Twenty-one women with facial moko opened their doors to photographer Putaanga Waitoa.
She hopes she's repaid the faith they showed in her.
Waitoa opened her "Who am I to wear Moko Kauae" exhibition at Arts Inc Heretaunga, the Hastings Art Gallery, on March 16.
The exhibition features 20 portraits of 21 wāhine from around New Zealand who have Moko Kauae.
They are framed with recycled weatherboard that once held together Kahungunu state homes.
Each portrait is accompanied by a personal story which the women wrote themselves, Waitoa says.
"It's about creating a space for both Māori and Pākehā to come and learn more about women who wear them [Moko Kauae] and why they wear them and have access to read their stories".
Waitoa found the interested women through her social media and travelled all around Aotearoa last year to meet and photograph them.
"It was quite a big thing for them to welcome me into their house and let me take photos for something so public."
Waitoa refers to Moko Kauae as "an extremely controversial subject".
"Since colonisation our women have been through a lot. They've been through resistance, through violence, through a Pākehā system that has really radically changed us.
"It's put all these terms and conditions on something which is actually our birthright.
"Even from our own people it's very controversial," she said.
Waitoa said some people believe only certain women can have Moko Kauae or women have to be from a certain bloodline, do certain things, be of a certain age, of a certain familial status or speak Māori.
She describes the comments she has received about her work photographing Moko Kauae as "cut-throat".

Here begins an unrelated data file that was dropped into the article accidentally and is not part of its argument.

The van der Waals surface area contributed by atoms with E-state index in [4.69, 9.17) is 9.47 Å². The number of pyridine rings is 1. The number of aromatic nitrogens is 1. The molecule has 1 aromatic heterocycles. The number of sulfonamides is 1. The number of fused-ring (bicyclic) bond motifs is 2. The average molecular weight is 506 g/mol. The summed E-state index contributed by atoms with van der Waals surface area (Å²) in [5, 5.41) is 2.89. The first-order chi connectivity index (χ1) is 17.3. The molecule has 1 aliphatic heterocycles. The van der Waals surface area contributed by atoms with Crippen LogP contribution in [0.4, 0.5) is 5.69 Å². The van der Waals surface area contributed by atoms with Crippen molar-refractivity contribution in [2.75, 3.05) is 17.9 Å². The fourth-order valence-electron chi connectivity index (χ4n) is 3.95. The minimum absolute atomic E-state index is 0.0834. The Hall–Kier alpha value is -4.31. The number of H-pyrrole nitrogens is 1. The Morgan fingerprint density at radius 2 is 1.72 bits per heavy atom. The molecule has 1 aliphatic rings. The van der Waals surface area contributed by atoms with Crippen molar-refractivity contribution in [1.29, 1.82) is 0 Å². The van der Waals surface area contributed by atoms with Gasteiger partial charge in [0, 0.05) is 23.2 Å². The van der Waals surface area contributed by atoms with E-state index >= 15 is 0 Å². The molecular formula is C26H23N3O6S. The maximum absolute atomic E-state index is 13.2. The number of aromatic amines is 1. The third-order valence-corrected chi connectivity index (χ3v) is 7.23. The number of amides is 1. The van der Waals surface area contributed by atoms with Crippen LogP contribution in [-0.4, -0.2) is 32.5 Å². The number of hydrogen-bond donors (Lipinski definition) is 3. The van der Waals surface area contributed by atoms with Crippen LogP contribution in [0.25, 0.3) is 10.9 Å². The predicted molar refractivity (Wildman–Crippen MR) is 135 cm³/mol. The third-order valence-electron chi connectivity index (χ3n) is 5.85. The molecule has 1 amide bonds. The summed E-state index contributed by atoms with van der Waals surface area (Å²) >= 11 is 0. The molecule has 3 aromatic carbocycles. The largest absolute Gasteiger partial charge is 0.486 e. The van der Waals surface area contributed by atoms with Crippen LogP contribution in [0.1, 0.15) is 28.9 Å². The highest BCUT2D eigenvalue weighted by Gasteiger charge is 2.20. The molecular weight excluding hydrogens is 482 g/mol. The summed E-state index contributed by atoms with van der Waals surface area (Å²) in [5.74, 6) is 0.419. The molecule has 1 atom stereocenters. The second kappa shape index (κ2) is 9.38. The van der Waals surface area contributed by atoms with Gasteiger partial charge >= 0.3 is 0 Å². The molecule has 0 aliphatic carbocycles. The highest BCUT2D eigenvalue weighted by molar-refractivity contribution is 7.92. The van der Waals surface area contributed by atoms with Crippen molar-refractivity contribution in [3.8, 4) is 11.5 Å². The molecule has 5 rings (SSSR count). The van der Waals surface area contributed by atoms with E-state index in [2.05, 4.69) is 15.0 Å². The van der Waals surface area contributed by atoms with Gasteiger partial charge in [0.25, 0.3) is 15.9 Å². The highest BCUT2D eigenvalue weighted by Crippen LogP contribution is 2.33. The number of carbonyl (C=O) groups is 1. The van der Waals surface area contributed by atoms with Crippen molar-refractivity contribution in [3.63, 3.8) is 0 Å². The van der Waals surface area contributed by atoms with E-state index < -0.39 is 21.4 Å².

Waitoa believes the only condition for getting Moko Kauae is that the person has Māori whakapapa.
"It's not what colour you are, not what colour your eyes are, it's not what you speak, it is where your whakapapa is from and I believe it has to be Māori."
As part of the exhibition a discussion panel of five wāhine was held on Tuesday night to answer questions surrounding Moko Kauae and receiving and wearing it.
It was about "creating a space for Māori wāhine to be safe, ask questions, discuss and connect".
The exhibition is also about "decolonising the photography process" so none of the portraits are for sale.
"It is important for me to retain the mana of the women with me and in this space.
"Indigenous people have always been in front of the camera and exploited for monetary gain."
She talks about portraits of ancestors being sold for money throughout the world.
"Pākehā artists would paint our nannies ... now they're in homes of strangers all around the world because they're seen as this exotic artwork and I just never believed that I would do that.
"It was never about making money."
On Sunday the women in the portraits were able to have the first look and the exhibition was blessed by Waitoa's grandfather.
It officially opened the next day Monday, March 16 to a pōwhiri, haka, dancing and singing.
Waitoa plans to continue the project as "there's such a big call for it now".
The exhibition is open at Arts Inc Heretaunga at 106 Russell St South in Hastings until March 29.